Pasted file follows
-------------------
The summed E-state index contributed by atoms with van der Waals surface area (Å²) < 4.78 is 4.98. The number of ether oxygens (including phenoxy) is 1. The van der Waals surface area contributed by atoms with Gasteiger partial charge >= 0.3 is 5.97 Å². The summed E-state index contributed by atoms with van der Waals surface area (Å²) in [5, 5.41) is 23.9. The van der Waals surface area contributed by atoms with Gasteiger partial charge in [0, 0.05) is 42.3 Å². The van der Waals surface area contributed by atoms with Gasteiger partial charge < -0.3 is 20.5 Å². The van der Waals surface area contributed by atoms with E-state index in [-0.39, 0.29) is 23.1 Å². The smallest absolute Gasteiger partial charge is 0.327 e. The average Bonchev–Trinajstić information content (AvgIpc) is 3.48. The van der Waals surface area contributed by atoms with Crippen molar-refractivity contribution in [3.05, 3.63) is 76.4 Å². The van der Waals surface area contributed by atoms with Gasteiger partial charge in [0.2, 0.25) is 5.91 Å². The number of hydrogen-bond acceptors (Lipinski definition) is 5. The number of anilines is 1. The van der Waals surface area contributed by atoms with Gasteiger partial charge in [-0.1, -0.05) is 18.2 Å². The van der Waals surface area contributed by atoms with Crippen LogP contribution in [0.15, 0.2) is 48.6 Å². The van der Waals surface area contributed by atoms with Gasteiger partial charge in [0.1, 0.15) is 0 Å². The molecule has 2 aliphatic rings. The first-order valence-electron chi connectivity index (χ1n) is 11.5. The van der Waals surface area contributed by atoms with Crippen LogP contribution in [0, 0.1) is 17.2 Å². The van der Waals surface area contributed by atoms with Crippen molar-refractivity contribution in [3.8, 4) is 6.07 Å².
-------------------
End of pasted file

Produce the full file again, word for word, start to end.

The summed E-state index contributed by atoms with van der Waals surface area (Å²) < 4.78 is 4.98. The number of ether oxygens (including phenoxy) is 1. The van der Waals surface area contributed by atoms with Gasteiger partial charge >= 0.3 is 5.97 Å². The summed E-state index contributed by atoms with van der Waals surface area (Å²) in [5, 5.41) is 23.9. The van der Waals surface area contributed by atoms with Gasteiger partial charge in [0, 0.05) is 42.3 Å². The van der Waals surface area contributed by atoms with Gasteiger partial charge < -0.3 is 20.5 Å². The van der Waals surface area contributed by atoms with E-state index in [-0.39, 0.29) is 23.1 Å². The smallest absolute Gasteiger partial charge is 0.327 e. The average Bonchev–Trinajstić information content (AvgIpc) is 3.48. The van der Waals surface area contributed by atoms with Crippen molar-refractivity contribution in [3.05, 3.63) is 76.4 Å². The van der Waals surface area contributed by atoms with Gasteiger partial charge in [0.2, 0.25) is 5.91 Å². The number of hydrogen-bond acceptors (Lipinski definition) is 5. The number of anilines is 1. The van der Waals surface area contributed by atoms with Gasteiger partial charge in [-0.1, -0.05) is 18.2 Å². The van der Waals surface area contributed by atoms with Crippen LogP contribution in [0.15, 0.2) is 48.6 Å². The van der Waals surface area contributed by atoms with Gasteiger partial charge in [0.1, 0.15) is 0 Å². The molecule has 2 aliphatic rings. The first-order valence-electron chi connectivity index (χ1n) is 11.5. The van der Waals surface area contributed by atoms with Crippen LogP contribution in [0, 0.1) is 17.2 Å². The van der Waals surface area contributed by atoms with Crippen molar-refractivity contribution in [3.8, 4) is 6.07 Å².